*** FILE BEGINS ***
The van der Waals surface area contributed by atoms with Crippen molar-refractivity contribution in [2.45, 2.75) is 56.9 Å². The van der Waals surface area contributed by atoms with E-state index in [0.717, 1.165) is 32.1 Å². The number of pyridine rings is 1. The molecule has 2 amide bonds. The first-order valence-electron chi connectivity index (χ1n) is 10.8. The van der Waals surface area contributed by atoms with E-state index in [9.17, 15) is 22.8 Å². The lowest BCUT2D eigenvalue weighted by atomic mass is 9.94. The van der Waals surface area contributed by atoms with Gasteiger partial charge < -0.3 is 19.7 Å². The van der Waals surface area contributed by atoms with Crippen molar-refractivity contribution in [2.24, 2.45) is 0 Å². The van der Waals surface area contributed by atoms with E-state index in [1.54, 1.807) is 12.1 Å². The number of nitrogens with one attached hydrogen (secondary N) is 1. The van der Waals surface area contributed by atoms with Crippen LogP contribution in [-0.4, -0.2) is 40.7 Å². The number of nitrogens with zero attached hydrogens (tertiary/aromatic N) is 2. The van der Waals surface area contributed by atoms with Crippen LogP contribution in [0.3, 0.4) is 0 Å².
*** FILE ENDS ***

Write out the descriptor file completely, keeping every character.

The van der Waals surface area contributed by atoms with Crippen molar-refractivity contribution in [2.45, 2.75) is 56.9 Å². The van der Waals surface area contributed by atoms with E-state index in [0.717, 1.165) is 32.1 Å². The number of pyridine rings is 1. The molecule has 2 amide bonds. The first-order valence-electron chi connectivity index (χ1n) is 10.8. The van der Waals surface area contributed by atoms with E-state index in [9.17, 15) is 22.8 Å². The lowest BCUT2D eigenvalue weighted by atomic mass is 9.94. The van der Waals surface area contributed by atoms with Gasteiger partial charge < -0.3 is 19.7 Å². The van der Waals surface area contributed by atoms with Crippen molar-refractivity contribution in [2.24, 2.45) is 0 Å². The van der Waals surface area contributed by atoms with E-state index in [1.54, 1.807) is 12.1 Å². The number of nitrogens with one attached hydrogen (secondary N) is 1. The van der Waals surface area contributed by atoms with Crippen LogP contribution in [-0.4, -0.2) is 40.7 Å². The number of nitrogens with zero attached hydrogens (tertiary/aromatic N) is 2. The van der Waals surface area contributed by atoms with Crippen LogP contribution in [0.3, 0.4) is 0 Å².